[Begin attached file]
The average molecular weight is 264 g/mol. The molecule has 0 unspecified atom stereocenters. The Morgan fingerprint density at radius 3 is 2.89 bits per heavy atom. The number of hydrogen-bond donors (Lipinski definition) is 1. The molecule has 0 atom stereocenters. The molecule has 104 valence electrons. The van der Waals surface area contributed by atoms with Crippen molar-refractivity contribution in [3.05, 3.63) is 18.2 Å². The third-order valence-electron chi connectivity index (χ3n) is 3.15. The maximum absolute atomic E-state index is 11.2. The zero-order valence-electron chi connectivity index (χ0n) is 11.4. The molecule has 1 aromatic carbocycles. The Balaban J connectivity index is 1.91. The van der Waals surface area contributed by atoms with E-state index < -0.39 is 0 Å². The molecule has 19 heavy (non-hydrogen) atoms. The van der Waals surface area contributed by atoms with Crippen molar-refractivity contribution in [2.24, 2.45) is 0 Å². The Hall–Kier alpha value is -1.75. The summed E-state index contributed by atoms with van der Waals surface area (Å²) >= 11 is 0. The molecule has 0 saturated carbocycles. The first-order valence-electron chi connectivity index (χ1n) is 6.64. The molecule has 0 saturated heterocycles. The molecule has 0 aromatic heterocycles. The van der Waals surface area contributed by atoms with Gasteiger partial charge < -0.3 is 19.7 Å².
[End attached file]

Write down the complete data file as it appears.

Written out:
The average molecular weight is 264 g/mol. The molecule has 0 unspecified atom stereocenters. The Morgan fingerprint density at radius 3 is 2.89 bits per heavy atom. The number of hydrogen-bond donors (Lipinski definition) is 1. The molecule has 0 atom stereocenters. The molecule has 104 valence electrons. The van der Waals surface area contributed by atoms with Crippen molar-refractivity contribution in [3.05, 3.63) is 18.2 Å². The third-order valence-electron chi connectivity index (χ3n) is 3.15. The maximum absolute atomic E-state index is 11.2. The zero-order valence-electron chi connectivity index (χ0n) is 11.4. The molecule has 1 aromatic carbocycles. The Balaban J connectivity index is 1.91. The van der Waals surface area contributed by atoms with E-state index < -0.39 is 0 Å². The molecule has 19 heavy (non-hydrogen) atoms. The van der Waals surface area contributed by atoms with Crippen molar-refractivity contribution in [2.24, 2.45) is 0 Å². The Hall–Kier alpha value is -1.75. The summed E-state index contributed by atoms with van der Waals surface area (Å²) >= 11 is 0. The molecule has 0 saturated carbocycles. The first-order valence-electron chi connectivity index (χ1n) is 6.64. The molecule has 0 saturated heterocycles. The molecule has 0 aromatic heterocycles. The van der Waals surface area contributed by atoms with Gasteiger partial charge < -0.3 is 19.7 Å².